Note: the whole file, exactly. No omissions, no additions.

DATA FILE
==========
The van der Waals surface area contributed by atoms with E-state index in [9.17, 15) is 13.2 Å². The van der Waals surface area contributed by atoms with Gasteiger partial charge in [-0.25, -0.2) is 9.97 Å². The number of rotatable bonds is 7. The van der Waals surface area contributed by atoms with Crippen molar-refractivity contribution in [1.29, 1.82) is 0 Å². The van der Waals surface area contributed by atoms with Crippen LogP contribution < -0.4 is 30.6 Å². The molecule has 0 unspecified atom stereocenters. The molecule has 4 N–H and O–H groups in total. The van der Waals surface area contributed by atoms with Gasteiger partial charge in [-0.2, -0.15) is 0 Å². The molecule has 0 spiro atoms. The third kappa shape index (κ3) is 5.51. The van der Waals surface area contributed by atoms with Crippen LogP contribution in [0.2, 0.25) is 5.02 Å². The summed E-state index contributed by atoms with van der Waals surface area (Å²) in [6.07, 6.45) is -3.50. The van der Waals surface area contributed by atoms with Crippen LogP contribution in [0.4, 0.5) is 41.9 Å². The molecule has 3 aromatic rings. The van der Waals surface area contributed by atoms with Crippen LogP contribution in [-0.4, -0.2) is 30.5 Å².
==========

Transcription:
The van der Waals surface area contributed by atoms with E-state index in [9.17, 15) is 13.2 Å². The van der Waals surface area contributed by atoms with Gasteiger partial charge in [-0.25, -0.2) is 9.97 Å². The number of rotatable bonds is 7. The van der Waals surface area contributed by atoms with Crippen molar-refractivity contribution in [1.29, 1.82) is 0 Å². The van der Waals surface area contributed by atoms with Crippen LogP contribution < -0.4 is 30.6 Å². The molecule has 0 unspecified atom stereocenters. The molecule has 4 N–H and O–H groups in total. The van der Waals surface area contributed by atoms with Gasteiger partial charge in [-0.2, -0.15) is 0 Å². The molecule has 0 spiro atoms. The third kappa shape index (κ3) is 5.51. The van der Waals surface area contributed by atoms with Crippen LogP contribution in [0.2, 0.25) is 5.02 Å². The summed E-state index contributed by atoms with van der Waals surface area (Å²) in [6.07, 6.45) is -3.50. The van der Waals surface area contributed by atoms with Crippen LogP contribution in [0.4, 0.5) is 41.9 Å². The molecule has 3 aromatic rings. The van der Waals surface area contributed by atoms with Crippen LogP contribution in [-0.4, -0.2) is 30.5 Å².